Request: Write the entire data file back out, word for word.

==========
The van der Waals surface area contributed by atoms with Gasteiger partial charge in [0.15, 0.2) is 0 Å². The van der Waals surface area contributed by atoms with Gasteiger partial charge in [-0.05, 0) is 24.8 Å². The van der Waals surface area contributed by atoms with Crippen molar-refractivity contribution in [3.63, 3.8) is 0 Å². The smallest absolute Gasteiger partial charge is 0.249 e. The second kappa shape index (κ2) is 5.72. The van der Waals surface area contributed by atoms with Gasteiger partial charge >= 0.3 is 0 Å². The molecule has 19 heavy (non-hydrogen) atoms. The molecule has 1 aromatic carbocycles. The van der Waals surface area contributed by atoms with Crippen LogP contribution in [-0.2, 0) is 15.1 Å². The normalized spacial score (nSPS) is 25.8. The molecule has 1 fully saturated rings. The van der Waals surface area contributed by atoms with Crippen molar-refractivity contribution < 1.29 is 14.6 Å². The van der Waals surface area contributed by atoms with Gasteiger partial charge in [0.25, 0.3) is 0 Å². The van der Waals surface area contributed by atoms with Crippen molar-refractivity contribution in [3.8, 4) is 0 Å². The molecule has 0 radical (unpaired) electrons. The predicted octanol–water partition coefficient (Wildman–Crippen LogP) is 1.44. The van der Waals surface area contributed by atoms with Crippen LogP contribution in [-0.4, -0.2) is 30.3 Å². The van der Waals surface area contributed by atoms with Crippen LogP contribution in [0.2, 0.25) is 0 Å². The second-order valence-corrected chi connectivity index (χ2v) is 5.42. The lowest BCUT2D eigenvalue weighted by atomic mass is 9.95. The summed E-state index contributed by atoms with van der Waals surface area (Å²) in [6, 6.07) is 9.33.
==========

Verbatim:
The van der Waals surface area contributed by atoms with Gasteiger partial charge in [0.15, 0.2) is 0 Å². The van der Waals surface area contributed by atoms with Gasteiger partial charge in [-0.05, 0) is 24.8 Å². The van der Waals surface area contributed by atoms with Crippen molar-refractivity contribution in [3.63, 3.8) is 0 Å². The smallest absolute Gasteiger partial charge is 0.249 e. The second kappa shape index (κ2) is 5.72. The van der Waals surface area contributed by atoms with Gasteiger partial charge >= 0.3 is 0 Å². The molecule has 19 heavy (non-hydrogen) atoms. The molecule has 1 aromatic carbocycles. The van der Waals surface area contributed by atoms with Crippen LogP contribution in [-0.2, 0) is 15.1 Å². The normalized spacial score (nSPS) is 25.8. The molecule has 1 fully saturated rings. The van der Waals surface area contributed by atoms with Crippen molar-refractivity contribution < 1.29 is 14.6 Å². The van der Waals surface area contributed by atoms with Gasteiger partial charge in [0.25, 0.3) is 0 Å². The van der Waals surface area contributed by atoms with Crippen molar-refractivity contribution in [3.8, 4) is 0 Å². The molecule has 0 radical (unpaired) electrons. The predicted octanol–water partition coefficient (Wildman–Crippen LogP) is 1.44. The van der Waals surface area contributed by atoms with Crippen LogP contribution in [-0.4, -0.2) is 30.3 Å². The van der Waals surface area contributed by atoms with Crippen LogP contribution in [0.2, 0.25) is 0 Å². The second-order valence-corrected chi connectivity index (χ2v) is 5.42. The lowest BCUT2D eigenvalue weighted by atomic mass is 9.95. The summed E-state index contributed by atoms with van der Waals surface area (Å²) in [6, 6.07) is 9.33.